Pubdate: Thu, 20 Jan 2005
Source: Register, The (MA)
Copyright: 2005, Tri-Town Transcript
Author: Joe Burns


Not too long ago Darrell Gray was looking at a 2 1/2-year-jail sentence, 
but on Tuesday Gray was at the Cape Cod Museum of Art looking at works from 
its collection and at a drug and alcohol-free future.

The reason for Gray's turnaround was the Gosnold BAND Drug Court Treatment 
Program. BAND is the acronym for Barnstable Action for New Directions 
Program. It was created by Barnstable District Court Presiding Judge Joseph 
Reardon in conjunction with Cape and Islands District Attorney Michael 
O'Keefe and Ray Tomasi, president of Gosnold, which provides treatment for 
substance abuse.

"I had my third OUI ... and I was looking to reduce my jail time," Gray 
says. "I went into drug court thinking I would just do this program and 
beat the jail time and what it's done is change my life."

Gray was not alone in seeing his path turned around by the program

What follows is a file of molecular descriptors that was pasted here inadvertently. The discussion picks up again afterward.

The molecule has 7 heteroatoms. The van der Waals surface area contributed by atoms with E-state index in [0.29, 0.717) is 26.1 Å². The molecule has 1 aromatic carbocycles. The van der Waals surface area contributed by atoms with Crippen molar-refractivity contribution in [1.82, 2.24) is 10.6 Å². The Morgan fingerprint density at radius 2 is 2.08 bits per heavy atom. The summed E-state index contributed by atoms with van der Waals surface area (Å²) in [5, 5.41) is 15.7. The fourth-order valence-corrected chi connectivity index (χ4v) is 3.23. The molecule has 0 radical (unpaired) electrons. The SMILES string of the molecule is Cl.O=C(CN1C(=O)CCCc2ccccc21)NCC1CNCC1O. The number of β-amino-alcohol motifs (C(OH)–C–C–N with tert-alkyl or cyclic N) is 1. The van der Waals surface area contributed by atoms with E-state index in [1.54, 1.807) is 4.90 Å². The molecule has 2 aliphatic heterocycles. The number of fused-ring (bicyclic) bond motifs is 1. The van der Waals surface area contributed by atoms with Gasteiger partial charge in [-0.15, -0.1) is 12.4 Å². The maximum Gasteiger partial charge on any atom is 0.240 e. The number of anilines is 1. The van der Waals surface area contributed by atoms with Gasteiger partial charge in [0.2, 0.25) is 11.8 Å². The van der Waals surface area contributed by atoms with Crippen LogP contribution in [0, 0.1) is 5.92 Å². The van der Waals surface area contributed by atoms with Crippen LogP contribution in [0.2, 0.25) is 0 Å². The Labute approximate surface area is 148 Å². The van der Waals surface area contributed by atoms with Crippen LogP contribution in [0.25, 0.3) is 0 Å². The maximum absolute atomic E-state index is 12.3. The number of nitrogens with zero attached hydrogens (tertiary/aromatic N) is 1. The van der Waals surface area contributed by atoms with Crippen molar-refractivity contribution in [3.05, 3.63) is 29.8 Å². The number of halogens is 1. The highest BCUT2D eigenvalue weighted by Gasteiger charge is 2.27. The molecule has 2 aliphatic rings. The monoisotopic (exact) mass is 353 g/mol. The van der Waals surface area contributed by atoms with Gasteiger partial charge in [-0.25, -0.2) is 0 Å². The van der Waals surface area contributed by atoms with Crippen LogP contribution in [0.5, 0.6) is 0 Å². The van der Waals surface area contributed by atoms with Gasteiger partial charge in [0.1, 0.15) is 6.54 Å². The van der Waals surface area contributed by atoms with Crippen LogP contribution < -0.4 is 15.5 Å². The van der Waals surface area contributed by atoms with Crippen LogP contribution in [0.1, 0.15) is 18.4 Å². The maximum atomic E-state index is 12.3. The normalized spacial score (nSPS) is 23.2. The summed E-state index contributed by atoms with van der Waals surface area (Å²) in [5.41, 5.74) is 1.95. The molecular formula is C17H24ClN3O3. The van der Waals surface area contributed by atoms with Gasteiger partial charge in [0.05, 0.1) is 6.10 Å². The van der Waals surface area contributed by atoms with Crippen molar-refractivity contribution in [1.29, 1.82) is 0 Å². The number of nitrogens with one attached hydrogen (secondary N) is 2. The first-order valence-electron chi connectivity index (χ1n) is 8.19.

"I was doing really bad things before I came in here and now there's 
nothing but positive things in my life," says Shannon Treanor, who like 
Gray was one of 25 to 30 men and women who came to the Dennis museum as 
part of their court-mandated sentence. The purpose of the visit was to give 
them an opportunity to see beyond the limits that substance abuse has 
placed upon them.

"What we're trying to do is help them create a dream in their lives," says 
BAND director Jud Phelps. "We're trying to get them to think about life in 
a different way. One of the ways we like to do that is to expose them to 
different cultural activities"

BAND case manager George Gritzbach saw this as a way of bringing joy back 
into their lives.

"If you take people who were actively addicted and take drugs out of their 
lives you have to fill up that hole," Gritzbach says.

Sitting down to a lunch of ham sandwiches, Lays potato chips and Poland 
Springs bottled water, they relaxed as Gritzbach, an accomplished musician, 
set the tone with his guitar. After lunch they were given a painting 
demonstration by Robert Douglas Hunter, who used it as an opportunity to 
draw parallels between art and life.

"Focus on the details - not only in painting but in all aspects of life," 
Hunter says, advising his audience to "keep it as simple as possible for as 
long as possible."

Following the demonstration all were given a guided tour of the museum.

Reardon, who addressed the group earlier, says the museum program was just 
as he had hoped it would be.

"It's a dimension in life that we wouldn't get in court," he says.
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